Whenever a new message appears in the queue, it will pop up (break) on the display session where the CHGMSGQ command was run. The only downside to having QSYSMSG commands pop up in break mode is that this solution is inherent on someone always being near the breaking terminal when the message occurs. If the problem happens in off-hours or when no one is near the monitoring terminal, the message will be missed.
The QSYSOPR message queue is trickier to monitor than QSYSMSG because it contains generic messages alongside any critical messages that may occur. This makes it tougher to either write a program to process new QSYSOPR messages or to put QSYSOPR in break mode, because you will get a lot of irrelevant messages along with the ones you need to know about. The other issue is that since many shops no longer have dedicated system operators, it’s not as feasible as it used to be to have someone watch QSYSOPR all day.
Like monitoring the QSYSMSG message queue, your best bet is to use a system monitoring tool to look for critical messages. My starting recommendations for automatically monitoring the QSYSOPR message queue to alert you to problem situations are the following:
1. Monitor for any inquiry messages that require someone to type in a response before the program will continue. Inquiry messages require an operator to enter a reply (such as ‘C’, ‘D’, ‘I’, or ‘R’) when a job needs specific information to keep processing. It goes without saying that these messages need to be attended to as soon as possible.
2. Filter out any inquiry messages that are associated with the QSPLJOB user. These messages are for items such as loading different form types on a printer or aligning a form. Form alignment and loading messages are fairly common and they are usually handled by the user who is working with the printer, not by staff that are monitoring for system problems.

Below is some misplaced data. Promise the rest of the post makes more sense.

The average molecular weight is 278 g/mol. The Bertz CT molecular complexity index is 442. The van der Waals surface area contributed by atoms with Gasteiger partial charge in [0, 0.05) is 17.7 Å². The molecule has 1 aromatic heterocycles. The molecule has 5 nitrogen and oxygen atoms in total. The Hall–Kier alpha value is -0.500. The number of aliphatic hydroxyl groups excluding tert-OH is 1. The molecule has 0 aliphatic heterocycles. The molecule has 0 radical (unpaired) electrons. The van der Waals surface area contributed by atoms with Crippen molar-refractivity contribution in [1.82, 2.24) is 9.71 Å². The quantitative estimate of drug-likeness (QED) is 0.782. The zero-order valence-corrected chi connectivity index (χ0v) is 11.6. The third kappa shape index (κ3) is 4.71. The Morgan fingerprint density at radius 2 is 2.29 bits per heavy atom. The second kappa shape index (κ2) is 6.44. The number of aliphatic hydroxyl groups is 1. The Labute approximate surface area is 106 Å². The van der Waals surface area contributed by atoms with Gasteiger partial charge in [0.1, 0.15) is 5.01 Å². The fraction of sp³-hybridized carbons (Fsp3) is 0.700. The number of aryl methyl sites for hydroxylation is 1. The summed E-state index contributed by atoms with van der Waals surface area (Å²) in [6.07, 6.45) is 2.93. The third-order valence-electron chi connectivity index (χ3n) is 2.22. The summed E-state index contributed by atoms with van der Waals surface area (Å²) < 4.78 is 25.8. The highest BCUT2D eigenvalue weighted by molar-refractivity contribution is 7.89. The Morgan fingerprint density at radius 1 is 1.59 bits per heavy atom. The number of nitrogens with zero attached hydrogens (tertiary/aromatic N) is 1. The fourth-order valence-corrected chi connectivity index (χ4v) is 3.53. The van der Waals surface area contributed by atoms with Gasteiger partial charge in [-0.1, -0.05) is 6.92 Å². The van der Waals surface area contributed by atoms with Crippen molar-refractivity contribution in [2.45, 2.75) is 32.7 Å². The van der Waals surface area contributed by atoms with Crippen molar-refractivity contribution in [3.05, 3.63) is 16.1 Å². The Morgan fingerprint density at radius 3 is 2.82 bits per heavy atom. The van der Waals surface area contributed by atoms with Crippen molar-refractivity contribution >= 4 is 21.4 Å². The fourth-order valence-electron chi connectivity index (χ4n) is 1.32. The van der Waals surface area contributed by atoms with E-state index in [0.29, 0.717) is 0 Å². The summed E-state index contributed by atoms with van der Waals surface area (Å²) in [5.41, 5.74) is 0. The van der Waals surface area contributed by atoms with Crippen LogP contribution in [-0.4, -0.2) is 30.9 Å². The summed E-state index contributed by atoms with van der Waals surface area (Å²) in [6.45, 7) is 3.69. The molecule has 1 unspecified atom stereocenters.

3. Monitor for any QSYSOPR messages that have a severity code of 80 or above (excluding messages generated by the QSPLJOB user). Severity code 80 generally distinguishes messages that must be dealt with immediately or messages that signify that something is going wrong with the system.
4. Monitor for jobs that did not complete normally. Monitor for any message that indicates a job did not complete successfully. Some of these messages include:
CPF1240 - Job &3/&2/&1 ended abnormally CPC1234 - Job &3/&2/&1 ended from job queue by user &4 CPC1125 - Job &3/&2/&1 was ended by user &4 CPC1126 - Job &3/&2/&1 was ended by user &4
5. Monitor for serious storage conditions. Watch for the following storage error message:
CPF0907 - Serious storage condition may exist. Press HELP.
This message appears when the ASP storage threshold has been breached. The ASP threshold is a user-based setting for each storage pool. It indicates what percentage of ASP storage must be filled before you considered the ASP’s storage to be filled. The CPF0907 message is sent out after ASP system storage exceeds the threshold value. For more information on ASP threshold values, see my previous article on protecting your system from critical storage errors.
There are other QSYSOPR messages that you can monitor for, but these particular situations will cover many of the general problems that occur in most shops and get you started on automated monitoring. As you become more comfortable with the tools and the processes involved, you can add more monitors to your system. I’ll also review a few other messages to monitor for next issue.
Coming Next Issue
Besides monitoring QSYSMSG and QSYSOPR, next week I’ll look at some other critical areas to monitor for on an i5/OS partition, including:
See you in seven.